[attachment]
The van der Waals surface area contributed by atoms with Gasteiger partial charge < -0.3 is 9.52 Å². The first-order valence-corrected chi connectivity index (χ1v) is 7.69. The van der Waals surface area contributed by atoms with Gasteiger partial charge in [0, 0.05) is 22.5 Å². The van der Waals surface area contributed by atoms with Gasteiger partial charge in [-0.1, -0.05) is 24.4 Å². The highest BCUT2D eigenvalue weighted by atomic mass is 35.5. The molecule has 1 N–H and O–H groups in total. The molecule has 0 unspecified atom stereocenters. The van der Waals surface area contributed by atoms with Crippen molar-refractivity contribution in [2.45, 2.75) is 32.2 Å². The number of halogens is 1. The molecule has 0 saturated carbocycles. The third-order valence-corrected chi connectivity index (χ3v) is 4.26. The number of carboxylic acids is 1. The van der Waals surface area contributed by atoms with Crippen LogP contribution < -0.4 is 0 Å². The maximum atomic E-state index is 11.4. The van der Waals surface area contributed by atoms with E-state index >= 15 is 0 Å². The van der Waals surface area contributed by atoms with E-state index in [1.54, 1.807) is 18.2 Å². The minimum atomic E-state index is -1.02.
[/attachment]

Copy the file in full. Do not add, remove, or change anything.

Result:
The van der Waals surface area contributed by atoms with Gasteiger partial charge < -0.3 is 9.52 Å². The first-order valence-corrected chi connectivity index (χ1v) is 7.69. The van der Waals surface area contributed by atoms with Gasteiger partial charge in [0, 0.05) is 22.5 Å². The van der Waals surface area contributed by atoms with Gasteiger partial charge in [-0.1, -0.05) is 24.4 Å². The highest BCUT2D eigenvalue weighted by atomic mass is 35.5. The molecule has 1 N–H and O–H groups in total. The molecule has 0 unspecified atom stereocenters. The van der Waals surface area contributed by atoms with Crippen molar-refractivity contribution in [2.45, 2.75) is 32.2 Å². The number of halogens is 1. The molecule has 0 saturated carbocycles. The third-order valence-corrected chi connectivity index (χ3v) is 4.26. The number of carboxylic acids is 1. The van der Waals surface area contributed by atoms with Crippen LogP contribution < -0.4 is 0 Å². The maximum atomic E-state index is 11.4. The van der Waals surface area contributed by atoms with E-state index >= 15 is 0 Å². The van der Waals surface area contributed by atoms with E-state index in [1.54, 1.807) is 18.2 Å². The minimum atomic E-state index is -1.02.